So why does this happen?
Molinaro said research shows that about 70 percent of the time the cause is psychological, and 30 percent of the time it’s neurological.
To understand the psychological impact, he said, think of your favorite fruit in your mouth. Soon you’ll begin salivating.
Based on this, Molinaro said scientists have learned that the amount of saliva you produce when you imagine the fruit in your mouth is the same amount of salvia you produce when you actually eat the fruit.
“So there is a relationship between you thinking something and your body responding [to those thoughts],” Molinaro told Healthline.
How does this relate to an athlete?
Consider this. If a pitcher throws a bad pitch and the next time he goes to pitch he begins to have thoughts about screwing up again, the thoughts themselves can produce a response in the body, causing his muscles to get tense, which leads him to throw a wild pitch.
“Sometimes there’s something called ‘one trial learning.’ It only has to occur once and now they have that reaction,” said Molinaro.
So was the case for Ankiel, who said he hadn’t experienced anxiety prior to that wild pitch in the playoffs.
“I didn’t even know what anxiety was. I was confident. I thought I was going to dominate,” said Ankiel.
However, after the pitch is when the anxiety set in.
“Then it became psychological because the fear, anxiety, anticipation, nerves, adrenaline, all that combined into one,” Ankiel said. “There were times when I couldn’t even feel the ball in my hand.”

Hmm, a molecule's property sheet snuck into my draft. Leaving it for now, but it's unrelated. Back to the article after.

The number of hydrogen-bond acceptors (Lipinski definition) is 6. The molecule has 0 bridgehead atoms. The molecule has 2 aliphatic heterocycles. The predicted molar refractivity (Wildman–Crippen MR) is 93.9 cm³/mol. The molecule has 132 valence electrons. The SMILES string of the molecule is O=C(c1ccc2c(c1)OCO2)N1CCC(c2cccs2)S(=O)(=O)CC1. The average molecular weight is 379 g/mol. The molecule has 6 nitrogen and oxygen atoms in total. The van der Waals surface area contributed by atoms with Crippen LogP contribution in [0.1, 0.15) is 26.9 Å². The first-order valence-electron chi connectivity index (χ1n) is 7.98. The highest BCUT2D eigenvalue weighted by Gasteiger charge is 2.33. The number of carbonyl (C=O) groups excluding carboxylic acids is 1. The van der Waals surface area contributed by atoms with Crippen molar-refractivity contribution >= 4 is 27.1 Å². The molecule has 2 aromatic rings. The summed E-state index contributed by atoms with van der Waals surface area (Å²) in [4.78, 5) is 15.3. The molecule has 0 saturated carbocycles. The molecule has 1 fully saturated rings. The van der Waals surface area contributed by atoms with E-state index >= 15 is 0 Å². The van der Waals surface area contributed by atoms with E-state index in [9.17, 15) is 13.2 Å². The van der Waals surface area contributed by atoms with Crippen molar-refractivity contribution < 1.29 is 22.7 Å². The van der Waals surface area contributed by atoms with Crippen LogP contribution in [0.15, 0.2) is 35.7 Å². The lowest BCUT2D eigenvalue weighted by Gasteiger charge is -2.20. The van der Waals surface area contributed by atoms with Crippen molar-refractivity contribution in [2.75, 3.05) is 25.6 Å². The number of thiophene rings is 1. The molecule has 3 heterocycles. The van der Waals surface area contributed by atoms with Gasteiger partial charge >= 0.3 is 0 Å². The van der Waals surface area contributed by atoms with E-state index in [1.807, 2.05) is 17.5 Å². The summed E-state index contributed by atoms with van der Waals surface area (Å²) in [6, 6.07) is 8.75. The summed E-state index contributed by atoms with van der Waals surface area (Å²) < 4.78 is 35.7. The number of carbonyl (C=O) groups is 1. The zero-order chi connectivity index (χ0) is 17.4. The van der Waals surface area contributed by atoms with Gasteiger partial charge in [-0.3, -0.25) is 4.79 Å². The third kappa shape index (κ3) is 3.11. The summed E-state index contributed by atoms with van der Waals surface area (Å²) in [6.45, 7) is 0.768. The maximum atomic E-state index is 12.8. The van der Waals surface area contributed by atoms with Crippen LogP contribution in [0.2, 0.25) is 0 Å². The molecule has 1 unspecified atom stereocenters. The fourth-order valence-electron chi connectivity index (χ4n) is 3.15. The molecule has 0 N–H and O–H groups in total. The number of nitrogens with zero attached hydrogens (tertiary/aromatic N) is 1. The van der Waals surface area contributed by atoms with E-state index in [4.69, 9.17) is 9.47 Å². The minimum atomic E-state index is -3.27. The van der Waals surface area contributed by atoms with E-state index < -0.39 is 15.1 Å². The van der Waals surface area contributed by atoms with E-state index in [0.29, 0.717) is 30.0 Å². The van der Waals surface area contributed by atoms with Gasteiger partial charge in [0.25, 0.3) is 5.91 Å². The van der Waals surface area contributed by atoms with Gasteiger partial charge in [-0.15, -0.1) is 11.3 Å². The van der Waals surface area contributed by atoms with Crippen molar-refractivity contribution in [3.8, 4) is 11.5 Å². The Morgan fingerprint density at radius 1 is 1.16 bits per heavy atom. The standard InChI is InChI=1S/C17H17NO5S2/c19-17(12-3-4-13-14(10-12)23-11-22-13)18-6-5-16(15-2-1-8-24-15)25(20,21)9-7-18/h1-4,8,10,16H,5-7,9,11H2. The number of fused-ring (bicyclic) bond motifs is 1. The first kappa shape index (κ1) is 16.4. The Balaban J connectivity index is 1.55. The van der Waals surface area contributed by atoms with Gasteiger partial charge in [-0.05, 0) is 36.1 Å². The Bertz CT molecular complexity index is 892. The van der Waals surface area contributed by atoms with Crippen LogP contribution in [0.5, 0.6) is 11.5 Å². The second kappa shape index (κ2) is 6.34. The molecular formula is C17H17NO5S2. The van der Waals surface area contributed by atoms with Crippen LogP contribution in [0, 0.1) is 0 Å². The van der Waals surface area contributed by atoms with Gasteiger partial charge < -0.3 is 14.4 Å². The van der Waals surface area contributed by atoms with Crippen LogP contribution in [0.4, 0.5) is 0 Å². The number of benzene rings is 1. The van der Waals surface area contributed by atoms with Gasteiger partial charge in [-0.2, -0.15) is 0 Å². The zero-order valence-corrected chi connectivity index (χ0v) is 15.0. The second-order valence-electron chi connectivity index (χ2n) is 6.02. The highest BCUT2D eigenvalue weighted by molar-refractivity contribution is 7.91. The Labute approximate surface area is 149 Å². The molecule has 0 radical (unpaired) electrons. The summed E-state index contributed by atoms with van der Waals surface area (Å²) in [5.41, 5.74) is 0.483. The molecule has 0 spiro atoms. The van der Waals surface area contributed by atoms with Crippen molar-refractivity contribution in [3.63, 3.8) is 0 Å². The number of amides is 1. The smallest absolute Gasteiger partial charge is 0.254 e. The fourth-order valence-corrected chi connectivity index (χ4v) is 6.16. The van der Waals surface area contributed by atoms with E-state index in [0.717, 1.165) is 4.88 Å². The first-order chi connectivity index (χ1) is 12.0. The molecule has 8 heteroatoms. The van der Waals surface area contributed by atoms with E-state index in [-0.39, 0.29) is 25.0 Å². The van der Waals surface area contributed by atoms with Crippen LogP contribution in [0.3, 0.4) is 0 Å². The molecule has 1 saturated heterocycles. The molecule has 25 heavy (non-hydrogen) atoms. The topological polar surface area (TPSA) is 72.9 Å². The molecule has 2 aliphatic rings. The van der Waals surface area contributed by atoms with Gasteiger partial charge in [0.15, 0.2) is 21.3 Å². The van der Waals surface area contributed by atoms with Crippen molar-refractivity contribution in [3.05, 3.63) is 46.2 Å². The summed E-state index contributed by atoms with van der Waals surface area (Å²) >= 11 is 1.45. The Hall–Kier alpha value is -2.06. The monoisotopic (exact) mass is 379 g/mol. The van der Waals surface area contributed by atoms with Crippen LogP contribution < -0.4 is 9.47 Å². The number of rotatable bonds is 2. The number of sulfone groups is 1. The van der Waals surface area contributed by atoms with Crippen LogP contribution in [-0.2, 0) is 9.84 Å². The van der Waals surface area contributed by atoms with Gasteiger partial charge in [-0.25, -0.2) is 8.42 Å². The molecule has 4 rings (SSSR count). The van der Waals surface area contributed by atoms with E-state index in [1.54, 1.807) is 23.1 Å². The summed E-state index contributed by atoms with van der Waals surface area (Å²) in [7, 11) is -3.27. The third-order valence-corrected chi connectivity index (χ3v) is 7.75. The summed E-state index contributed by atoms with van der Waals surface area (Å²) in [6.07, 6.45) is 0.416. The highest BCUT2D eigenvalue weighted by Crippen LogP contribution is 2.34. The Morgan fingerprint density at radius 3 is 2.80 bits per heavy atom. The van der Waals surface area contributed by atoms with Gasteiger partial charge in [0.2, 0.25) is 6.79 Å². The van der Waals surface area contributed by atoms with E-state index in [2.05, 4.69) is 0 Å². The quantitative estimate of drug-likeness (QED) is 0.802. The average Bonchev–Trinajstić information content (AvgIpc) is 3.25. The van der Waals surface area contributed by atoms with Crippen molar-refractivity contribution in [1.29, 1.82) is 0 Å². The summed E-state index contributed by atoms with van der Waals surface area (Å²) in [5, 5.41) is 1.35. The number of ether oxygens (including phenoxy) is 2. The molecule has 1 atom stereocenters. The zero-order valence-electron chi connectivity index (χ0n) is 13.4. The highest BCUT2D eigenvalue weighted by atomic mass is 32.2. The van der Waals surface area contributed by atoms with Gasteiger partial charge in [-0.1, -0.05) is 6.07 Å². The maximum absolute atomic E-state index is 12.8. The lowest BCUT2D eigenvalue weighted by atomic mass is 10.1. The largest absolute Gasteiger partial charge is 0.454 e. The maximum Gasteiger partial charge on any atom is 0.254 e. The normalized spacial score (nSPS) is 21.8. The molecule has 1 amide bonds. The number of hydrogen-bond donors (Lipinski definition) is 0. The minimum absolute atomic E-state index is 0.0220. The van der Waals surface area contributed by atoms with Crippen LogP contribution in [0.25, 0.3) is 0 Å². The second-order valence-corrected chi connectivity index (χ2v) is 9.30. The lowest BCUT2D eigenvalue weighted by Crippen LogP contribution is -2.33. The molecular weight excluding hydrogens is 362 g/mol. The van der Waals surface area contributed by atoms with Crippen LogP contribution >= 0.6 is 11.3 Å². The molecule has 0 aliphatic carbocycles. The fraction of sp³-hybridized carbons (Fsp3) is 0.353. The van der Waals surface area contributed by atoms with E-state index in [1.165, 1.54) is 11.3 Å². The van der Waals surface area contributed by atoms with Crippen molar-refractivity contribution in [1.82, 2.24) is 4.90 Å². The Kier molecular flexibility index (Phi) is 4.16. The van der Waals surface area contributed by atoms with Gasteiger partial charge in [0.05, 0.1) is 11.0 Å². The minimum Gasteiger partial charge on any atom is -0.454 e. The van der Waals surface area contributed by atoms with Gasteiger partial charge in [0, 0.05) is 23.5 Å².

Ankiel can remember the feeling moment by moment.
“You’re going through the mechanics and you’re about to release the pitch,” he explained. “Everything is fine until the last 20 inches when your arm is starting to move forward. It’s almost like your body has a small seizure and blacks out and you have no idea what’s going on. I knew exactly what I wanted to do, but my body wouldn’t allow me to do it.”
Aynsley Smith, PhD, RN, sports psychology scientist at the Mayo Clinic, relates experiences like Ankiel’s to pressure and tunnel vision.
“All athletes can perform motor skills where their mind and body are moving together in a really smooth way,” she told Healthline. “When their thoughts start to interrupt and tell them the consequences of this particular tournament or game is so much more important they often release a lot more adrenaline, their hearts start to pound, they tighten up their muscles. Then there’s no longer smooth movement.”
One of the consequences of high adrenaline is also tunnel vision, Smith added.